Most accomplished performances of piano trios by Psathas and Brahms

Glow-worm Trio
Laura Barton, violin; Daniel Smith, cello; Liam Wooding, piano

John Psathas: Island Songs
Brahms: Piano Trio No 2 in C, Op 87

St. Andrew’s on The Terrace

Wednesday, 21 February 2018, 12.15 pm

An ambitious chamber music programme by an enterprising and highly skilled trio was attended by a larger-than-usual audience, confounding the fears of organiser Marjan van Waardenberg, who thought the weather would put people off.  But no; by 12.15 it was just a normal Wellington windy day, with sunshine.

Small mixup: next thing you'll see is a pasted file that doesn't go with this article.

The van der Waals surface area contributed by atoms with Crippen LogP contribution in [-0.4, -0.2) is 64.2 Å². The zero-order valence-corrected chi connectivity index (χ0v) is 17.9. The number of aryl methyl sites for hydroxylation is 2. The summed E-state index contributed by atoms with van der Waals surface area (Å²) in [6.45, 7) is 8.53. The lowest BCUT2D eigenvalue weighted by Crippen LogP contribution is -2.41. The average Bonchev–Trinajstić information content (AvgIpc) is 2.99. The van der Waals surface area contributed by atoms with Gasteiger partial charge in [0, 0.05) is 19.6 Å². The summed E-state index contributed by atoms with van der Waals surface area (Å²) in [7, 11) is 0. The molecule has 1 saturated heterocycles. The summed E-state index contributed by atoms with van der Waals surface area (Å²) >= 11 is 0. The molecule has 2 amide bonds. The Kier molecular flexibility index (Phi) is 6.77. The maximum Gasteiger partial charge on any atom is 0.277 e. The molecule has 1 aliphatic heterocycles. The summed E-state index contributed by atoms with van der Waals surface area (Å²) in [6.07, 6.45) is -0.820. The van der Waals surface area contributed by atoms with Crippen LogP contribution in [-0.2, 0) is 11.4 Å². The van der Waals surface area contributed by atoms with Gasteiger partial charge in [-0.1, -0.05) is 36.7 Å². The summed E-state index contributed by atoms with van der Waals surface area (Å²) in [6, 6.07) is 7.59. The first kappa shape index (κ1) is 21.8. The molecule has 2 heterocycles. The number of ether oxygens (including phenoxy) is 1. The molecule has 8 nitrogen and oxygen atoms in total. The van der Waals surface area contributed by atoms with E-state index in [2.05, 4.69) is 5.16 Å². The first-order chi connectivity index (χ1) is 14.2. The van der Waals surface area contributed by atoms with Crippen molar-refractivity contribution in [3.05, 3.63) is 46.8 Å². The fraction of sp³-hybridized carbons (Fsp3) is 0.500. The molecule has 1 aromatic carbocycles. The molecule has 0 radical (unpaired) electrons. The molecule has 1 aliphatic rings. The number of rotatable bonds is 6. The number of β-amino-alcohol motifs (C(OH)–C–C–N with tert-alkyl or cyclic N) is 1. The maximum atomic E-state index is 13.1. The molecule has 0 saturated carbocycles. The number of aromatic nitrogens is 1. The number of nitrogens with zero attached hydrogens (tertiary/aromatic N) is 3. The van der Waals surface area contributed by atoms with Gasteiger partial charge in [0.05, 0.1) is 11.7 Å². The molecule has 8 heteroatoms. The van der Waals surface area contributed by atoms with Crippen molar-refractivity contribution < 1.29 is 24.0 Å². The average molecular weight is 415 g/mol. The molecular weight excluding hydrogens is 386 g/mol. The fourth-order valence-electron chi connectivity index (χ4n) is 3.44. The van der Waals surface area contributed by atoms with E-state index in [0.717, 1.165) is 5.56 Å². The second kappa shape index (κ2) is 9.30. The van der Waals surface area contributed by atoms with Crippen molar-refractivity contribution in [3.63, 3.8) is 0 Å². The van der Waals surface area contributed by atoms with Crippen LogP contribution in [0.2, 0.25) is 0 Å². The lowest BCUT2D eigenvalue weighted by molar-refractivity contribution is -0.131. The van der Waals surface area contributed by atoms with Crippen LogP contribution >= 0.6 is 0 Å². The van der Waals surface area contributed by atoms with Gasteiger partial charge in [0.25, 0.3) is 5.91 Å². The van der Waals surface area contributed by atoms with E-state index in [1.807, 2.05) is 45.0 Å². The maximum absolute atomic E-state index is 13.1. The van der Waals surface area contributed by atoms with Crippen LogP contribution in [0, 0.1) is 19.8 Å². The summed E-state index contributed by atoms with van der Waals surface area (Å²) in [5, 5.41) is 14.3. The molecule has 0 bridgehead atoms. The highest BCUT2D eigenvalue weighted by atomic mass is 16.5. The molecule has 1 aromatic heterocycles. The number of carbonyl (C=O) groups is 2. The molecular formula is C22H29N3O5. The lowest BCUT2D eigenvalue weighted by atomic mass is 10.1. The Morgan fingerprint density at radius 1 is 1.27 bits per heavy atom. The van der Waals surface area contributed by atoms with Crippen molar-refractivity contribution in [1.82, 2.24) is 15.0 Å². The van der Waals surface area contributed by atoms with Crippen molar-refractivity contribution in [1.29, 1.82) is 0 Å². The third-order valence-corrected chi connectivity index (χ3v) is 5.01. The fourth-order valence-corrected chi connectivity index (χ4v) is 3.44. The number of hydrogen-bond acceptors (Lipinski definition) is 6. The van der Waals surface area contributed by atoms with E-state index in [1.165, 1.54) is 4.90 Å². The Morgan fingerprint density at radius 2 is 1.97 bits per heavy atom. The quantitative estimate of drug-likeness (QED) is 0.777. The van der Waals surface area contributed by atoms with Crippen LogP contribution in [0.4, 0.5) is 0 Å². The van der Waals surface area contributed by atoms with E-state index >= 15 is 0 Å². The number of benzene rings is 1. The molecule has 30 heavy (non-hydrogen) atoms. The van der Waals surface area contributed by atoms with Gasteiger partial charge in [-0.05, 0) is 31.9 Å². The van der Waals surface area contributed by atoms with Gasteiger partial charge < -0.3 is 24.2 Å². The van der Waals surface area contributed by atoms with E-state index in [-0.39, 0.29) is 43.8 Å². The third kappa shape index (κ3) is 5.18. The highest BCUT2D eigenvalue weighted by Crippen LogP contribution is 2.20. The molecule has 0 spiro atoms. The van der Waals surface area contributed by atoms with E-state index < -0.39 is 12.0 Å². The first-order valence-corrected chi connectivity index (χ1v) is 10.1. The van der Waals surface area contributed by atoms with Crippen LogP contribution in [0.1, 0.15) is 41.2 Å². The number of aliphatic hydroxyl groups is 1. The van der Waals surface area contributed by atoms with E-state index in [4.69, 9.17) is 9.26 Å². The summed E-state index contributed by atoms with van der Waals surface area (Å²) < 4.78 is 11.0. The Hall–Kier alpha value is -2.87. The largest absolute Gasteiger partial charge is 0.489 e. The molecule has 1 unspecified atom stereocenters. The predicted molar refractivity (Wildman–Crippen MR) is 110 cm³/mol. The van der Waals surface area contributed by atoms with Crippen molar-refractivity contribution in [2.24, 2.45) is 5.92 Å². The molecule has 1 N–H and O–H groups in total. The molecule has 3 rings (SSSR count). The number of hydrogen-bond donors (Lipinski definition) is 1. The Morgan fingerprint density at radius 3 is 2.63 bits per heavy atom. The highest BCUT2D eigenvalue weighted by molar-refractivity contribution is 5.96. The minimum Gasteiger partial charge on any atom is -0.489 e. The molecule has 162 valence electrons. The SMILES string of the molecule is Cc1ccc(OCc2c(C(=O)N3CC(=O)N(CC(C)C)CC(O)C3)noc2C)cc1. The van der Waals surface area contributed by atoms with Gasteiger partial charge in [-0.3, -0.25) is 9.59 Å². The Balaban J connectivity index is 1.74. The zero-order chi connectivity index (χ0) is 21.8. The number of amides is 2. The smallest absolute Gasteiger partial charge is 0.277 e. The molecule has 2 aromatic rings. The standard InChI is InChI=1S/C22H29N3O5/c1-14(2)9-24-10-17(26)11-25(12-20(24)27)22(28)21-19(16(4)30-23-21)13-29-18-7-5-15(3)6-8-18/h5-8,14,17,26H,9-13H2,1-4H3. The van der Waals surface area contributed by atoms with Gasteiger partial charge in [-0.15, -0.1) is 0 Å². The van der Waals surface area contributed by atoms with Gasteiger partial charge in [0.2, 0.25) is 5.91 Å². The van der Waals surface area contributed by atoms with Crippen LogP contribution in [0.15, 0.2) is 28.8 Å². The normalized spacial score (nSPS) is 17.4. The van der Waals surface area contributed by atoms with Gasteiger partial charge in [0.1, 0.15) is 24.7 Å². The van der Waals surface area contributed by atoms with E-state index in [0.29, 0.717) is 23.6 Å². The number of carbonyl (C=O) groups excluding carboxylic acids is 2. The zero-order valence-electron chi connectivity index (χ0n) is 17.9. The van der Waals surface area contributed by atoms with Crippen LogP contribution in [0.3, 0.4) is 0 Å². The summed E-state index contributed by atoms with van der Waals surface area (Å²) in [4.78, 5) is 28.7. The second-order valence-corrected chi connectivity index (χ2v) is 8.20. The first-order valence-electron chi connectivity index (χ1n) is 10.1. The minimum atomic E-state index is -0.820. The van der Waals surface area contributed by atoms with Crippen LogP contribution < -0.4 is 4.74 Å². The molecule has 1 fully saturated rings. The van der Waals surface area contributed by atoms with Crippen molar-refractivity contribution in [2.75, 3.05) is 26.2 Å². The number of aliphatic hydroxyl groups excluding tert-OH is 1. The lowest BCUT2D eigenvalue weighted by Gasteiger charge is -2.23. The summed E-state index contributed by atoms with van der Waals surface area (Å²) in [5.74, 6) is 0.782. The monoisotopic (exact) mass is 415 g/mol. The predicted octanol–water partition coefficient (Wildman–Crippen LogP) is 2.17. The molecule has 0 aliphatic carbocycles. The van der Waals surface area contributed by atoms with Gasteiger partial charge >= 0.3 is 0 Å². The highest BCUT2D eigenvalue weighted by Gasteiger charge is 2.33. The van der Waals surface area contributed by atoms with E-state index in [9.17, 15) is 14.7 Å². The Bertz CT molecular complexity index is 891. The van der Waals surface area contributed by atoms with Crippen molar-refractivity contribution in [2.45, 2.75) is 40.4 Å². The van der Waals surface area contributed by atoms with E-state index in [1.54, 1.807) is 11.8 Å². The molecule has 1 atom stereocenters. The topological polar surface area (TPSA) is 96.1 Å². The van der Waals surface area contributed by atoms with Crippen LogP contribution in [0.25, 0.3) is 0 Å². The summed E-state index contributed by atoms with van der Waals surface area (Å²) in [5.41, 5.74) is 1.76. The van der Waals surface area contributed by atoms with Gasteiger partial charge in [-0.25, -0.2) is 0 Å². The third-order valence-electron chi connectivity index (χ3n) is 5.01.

There were no programme notes, but two members of the trio briefly introduced the items, in turn.  However, it would have been an advantage to have been told the tempo markings for the movements.  And the opus number was incorrect; the Brahms’s trio, No 2, is Op.87, not 78 as shown in the printed programme.

These omissions aside, the performance was outstanding, with confident, fluent, relaxed players who were thoroughly in command, and at the end were given an enthusiastic and prolonged response by the audience.

The Psathas work’s opening was slow and somewhat menacing in character, with short, detached notes from the strings, and continuous ripples on the piano, gradually rising to a crescendo, then dying back again.   There were pizzicato passages for the strings.  An increase in excitement followed, that fell away at the end.